- Pfizer, a pharmaceutical company based in the United States, has also sought legal protection from Indian government.
- Foreign manufacturers are hesitant to introduce their vaccines to the India because of lack of indemnity.
- Indemnity is protection to vaccine-makers from legal action, which means that they can’t be sued in India.
The government is considering giving indemnity to covid-19 vaccine makers such as Serum Institute of India (SII) and Pfizer, which would relieve them of liability in case of adverse effects, said two people familiar with the situation.
While discussions on indemnity have so far focused on international vaccine manufacturers, current thinking in government is that if foreign vaccine manufacturers are given legal liability protection, domestic manufacturers should be given the same protection.
Most developed and some developing countries have agreed to this indemnity so that they can quickly immunise millions of people without having to worry about the side effects of a vaccine created in the middle of a pandemic. But not in India, where the Serum Institute’s request has so far gone unanswered. In addition to Serum, Pfizer, a US vaccine manufacturer, has demanded similar legal protection. One of the reasons why foreign vaccine manufacturers are hesitant to bring their vaccines to India is a lack of indemnity.
The second wave of covid-19, which began in April, has shifted government thinking, according to the people cited above, who spoke on the condition of anonymity. However, it is unclear if the government will provide blanket indemnity to all vaccine manufacturers or will consider each one separately.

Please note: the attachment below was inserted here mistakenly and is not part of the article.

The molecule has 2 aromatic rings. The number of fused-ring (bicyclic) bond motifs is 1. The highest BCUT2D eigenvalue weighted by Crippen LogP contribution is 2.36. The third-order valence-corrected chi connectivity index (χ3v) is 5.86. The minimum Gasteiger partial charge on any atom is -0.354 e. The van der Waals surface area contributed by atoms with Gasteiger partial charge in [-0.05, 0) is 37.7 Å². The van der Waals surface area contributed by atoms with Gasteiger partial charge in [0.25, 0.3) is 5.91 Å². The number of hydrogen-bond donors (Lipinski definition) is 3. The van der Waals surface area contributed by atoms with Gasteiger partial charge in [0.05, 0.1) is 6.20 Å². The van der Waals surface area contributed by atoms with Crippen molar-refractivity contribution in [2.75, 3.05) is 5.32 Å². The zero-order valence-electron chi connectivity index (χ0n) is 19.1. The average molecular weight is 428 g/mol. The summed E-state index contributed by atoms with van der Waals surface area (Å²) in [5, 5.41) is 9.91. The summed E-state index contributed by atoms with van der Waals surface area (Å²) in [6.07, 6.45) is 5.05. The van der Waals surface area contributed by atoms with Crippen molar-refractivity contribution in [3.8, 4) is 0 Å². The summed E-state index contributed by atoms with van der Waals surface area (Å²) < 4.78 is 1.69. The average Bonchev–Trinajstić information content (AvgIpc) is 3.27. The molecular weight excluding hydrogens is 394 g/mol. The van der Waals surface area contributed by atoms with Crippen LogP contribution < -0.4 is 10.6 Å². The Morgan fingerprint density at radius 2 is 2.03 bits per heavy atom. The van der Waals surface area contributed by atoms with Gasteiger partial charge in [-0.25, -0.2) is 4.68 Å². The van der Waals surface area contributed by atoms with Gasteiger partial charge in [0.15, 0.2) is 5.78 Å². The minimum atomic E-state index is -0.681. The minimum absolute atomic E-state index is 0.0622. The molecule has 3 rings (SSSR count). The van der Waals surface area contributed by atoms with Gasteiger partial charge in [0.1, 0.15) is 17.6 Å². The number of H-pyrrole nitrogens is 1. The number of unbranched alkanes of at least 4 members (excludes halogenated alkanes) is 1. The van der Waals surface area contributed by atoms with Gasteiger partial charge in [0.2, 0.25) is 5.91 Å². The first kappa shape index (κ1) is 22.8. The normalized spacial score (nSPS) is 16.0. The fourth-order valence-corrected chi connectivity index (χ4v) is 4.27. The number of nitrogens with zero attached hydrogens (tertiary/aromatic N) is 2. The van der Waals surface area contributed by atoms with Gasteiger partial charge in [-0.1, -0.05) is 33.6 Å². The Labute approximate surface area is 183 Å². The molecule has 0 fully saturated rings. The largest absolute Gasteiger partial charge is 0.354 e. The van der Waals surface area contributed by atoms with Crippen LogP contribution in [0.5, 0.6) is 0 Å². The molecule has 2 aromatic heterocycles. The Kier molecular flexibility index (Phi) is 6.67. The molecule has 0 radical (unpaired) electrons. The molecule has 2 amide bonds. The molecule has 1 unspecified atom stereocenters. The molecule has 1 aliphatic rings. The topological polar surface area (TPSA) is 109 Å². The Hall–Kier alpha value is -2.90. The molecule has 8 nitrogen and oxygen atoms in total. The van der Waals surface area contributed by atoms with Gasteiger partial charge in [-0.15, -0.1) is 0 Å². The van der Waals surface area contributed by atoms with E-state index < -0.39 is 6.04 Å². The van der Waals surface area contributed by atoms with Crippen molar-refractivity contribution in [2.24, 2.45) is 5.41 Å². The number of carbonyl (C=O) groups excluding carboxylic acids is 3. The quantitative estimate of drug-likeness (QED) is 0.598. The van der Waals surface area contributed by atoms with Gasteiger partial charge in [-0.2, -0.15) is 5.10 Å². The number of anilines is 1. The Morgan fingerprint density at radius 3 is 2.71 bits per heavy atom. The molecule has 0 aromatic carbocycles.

Bharat Biotech, which makes the Covaxin vaccine, has not asked for indemnity, according to the company on Tuesday.
According to the first person mentioned above, “It is only logical that Indian vaccine manufacturers be given indemnity if international vaccine manufacturers get it. Otherwise, it wouldn’t make sense.”
Since last year, the Serum Institute has demanded indemnity for the duration of the pandemic and only for these vaccines. “Serum’s reasoning is that if foreign firms get indemnity, then they should get it as well,” said the second person.
An indemnity is a type of insurance that protects vaccine beneficiaries from legal action if they have so-called serious adverse events (SAEs) after getting a dosage. If indemnity is awarded, rather than the vaccine manufacturer, the government will compensate the persons who have been affected.
Indemnity has been a difficult issue because India lacks a compensation mechanism for adverse outcomes following immunisation (AEFI) in mass vaccination programmes. “For Covid vaccines, the indemnity is likely to come with a compensation mechanism, which is also to be addressed,” the second person stated.
Indemnity critics have urged for more transparency.
“Other than sharing that talks with Pfizer are ongoing, the government has provided no explanation for considering indemnity for the company, which is expected to generate tens of billions of dollars in vaccine sales this year alone,” All India Drug Action Network co-convenor Malini Aisola said. “The general public has a right to know what terms are being debated. However, there are no details. What, for example, is the nature and scope of the proposed indemnity? Would it cover deliberate acts, fraud, or negligence? How would the company’s liabilities be transferred to the government?” she added.
“Because of the potential of striking an uneven bargain for 50 million doses,” Aisola added, “the government should most definitely be on its guard and should take the people into confidence.”